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« Reply #16 on: September 02, 2003, 01:28:23 PM »

I'm not saying that Chalcedon was about Roman primacy per se, but it seems that such notions were at least a part of the Roman delegation's agenda.  Leo's Tome was (to their way of thinking) the final word on the matter.  It was not AN orthodox christological statement, it was THE DEFINITIVE orthodox christological statement, after which there need be no further discussion. The presence of the Roman pope at the council was not even necessary, his letter was to be read and the disobedient bishops of the East were to fall into line without any further debate. Roma locuta, causa finita.  Of course I'm sure that Flavian and the other Eastern Chalcedonians didn't quite feel this way.
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« Reply #17 on: September 03, 2003, 02:57:49 AM »

I just had to drop in and tip my hat to Antonious-Nikolas, selam wondem,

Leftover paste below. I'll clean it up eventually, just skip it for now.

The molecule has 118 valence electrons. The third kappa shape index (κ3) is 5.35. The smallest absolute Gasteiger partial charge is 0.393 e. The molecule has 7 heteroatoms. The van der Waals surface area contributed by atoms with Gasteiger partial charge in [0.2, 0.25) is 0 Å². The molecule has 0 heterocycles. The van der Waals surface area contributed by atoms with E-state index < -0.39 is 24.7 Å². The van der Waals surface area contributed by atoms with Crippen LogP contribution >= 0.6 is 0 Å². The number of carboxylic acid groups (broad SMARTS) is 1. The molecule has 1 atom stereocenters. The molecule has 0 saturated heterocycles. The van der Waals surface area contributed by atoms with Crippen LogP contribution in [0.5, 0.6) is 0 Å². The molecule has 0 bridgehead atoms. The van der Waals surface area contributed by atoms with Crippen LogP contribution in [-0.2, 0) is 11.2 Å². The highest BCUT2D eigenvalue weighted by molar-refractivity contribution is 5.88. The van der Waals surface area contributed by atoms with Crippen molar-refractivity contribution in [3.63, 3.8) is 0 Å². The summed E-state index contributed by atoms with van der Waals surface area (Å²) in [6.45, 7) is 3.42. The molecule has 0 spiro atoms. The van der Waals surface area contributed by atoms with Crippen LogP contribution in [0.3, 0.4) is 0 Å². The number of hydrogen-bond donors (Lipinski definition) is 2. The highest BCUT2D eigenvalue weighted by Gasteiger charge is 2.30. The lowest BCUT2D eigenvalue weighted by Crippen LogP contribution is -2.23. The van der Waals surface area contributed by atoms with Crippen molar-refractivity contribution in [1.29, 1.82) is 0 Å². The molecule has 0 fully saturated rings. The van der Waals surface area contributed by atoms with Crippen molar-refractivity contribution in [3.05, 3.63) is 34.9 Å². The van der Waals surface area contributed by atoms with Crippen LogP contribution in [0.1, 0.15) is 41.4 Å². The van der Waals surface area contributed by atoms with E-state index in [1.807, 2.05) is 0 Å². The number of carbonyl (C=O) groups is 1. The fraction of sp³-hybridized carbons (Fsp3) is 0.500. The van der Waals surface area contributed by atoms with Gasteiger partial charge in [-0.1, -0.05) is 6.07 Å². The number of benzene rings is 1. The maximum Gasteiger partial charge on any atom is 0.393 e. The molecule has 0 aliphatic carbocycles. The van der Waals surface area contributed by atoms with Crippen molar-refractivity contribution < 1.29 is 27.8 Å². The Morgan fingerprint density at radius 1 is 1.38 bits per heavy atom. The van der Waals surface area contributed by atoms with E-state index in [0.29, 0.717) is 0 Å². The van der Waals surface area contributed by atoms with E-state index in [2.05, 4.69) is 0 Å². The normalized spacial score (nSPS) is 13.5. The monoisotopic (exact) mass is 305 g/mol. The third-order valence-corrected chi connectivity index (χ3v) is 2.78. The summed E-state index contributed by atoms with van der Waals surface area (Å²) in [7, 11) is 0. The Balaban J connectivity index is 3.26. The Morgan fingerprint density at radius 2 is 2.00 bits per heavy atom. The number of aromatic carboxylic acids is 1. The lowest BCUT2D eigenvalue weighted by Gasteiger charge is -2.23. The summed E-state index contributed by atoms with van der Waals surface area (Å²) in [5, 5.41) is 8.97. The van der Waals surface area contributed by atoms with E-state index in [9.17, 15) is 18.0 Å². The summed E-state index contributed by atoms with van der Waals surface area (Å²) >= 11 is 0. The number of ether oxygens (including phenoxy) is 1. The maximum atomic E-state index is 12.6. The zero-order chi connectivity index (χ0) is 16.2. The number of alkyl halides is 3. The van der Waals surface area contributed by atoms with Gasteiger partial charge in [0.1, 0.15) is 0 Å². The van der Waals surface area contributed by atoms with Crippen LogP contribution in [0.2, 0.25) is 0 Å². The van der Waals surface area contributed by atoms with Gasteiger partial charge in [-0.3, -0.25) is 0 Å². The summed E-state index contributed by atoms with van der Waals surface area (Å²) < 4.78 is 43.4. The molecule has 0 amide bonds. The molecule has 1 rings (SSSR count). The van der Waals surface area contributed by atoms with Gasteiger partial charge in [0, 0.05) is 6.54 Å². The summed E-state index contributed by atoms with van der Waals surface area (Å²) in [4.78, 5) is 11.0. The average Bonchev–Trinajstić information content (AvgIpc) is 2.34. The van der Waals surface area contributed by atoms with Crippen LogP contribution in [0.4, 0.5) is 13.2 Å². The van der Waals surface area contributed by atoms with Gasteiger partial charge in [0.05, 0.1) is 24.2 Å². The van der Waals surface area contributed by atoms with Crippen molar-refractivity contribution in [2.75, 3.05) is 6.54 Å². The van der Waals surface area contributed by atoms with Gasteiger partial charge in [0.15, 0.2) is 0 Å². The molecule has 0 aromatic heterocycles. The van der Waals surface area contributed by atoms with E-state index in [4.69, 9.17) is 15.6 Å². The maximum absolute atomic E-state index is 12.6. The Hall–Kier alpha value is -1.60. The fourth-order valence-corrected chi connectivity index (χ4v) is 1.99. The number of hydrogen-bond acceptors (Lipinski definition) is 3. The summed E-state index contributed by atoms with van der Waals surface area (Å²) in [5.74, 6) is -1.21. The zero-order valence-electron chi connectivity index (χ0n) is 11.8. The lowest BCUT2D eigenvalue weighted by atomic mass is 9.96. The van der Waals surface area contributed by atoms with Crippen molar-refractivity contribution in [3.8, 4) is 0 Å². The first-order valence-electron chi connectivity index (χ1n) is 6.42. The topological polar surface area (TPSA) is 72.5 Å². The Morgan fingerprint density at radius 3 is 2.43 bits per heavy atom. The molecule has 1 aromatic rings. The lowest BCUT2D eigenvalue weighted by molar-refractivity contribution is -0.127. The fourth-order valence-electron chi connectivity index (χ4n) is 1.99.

That was a very good and succinct summary of the context of the Tome of Leo within the overall framework of the papacy. I would only add that geo-politics and the Roman Empire itself also plays a role in this and it is no accident that the Churches that were to later be known as Oriental Orthodox were all located on the periphery of the Roman Empire and not in itGǪI have never seen the “inside the empire/inside of the Church” confusion ever being expressed in Oriental Orthodoxy nor any of our important texts or documentsGǪI know such discourse is almost similar to the fuss and nonsense that many Protestant heretics promote but I think that it does absolutely ZERO service for the future and unity of Orthodoxy and Apostolic Christianity to sit and pretend as if empire politics did not play any role and that originally this was only a theological debateGǪNay, the Oriental Orthodox are just very perceptive; we could already see the direction Rome was heading with their Tome and could sense it was only going to get worseGǪwe just fully anticipated what it took our Byzantine brethren several more centuries to realizeGǪ  Cool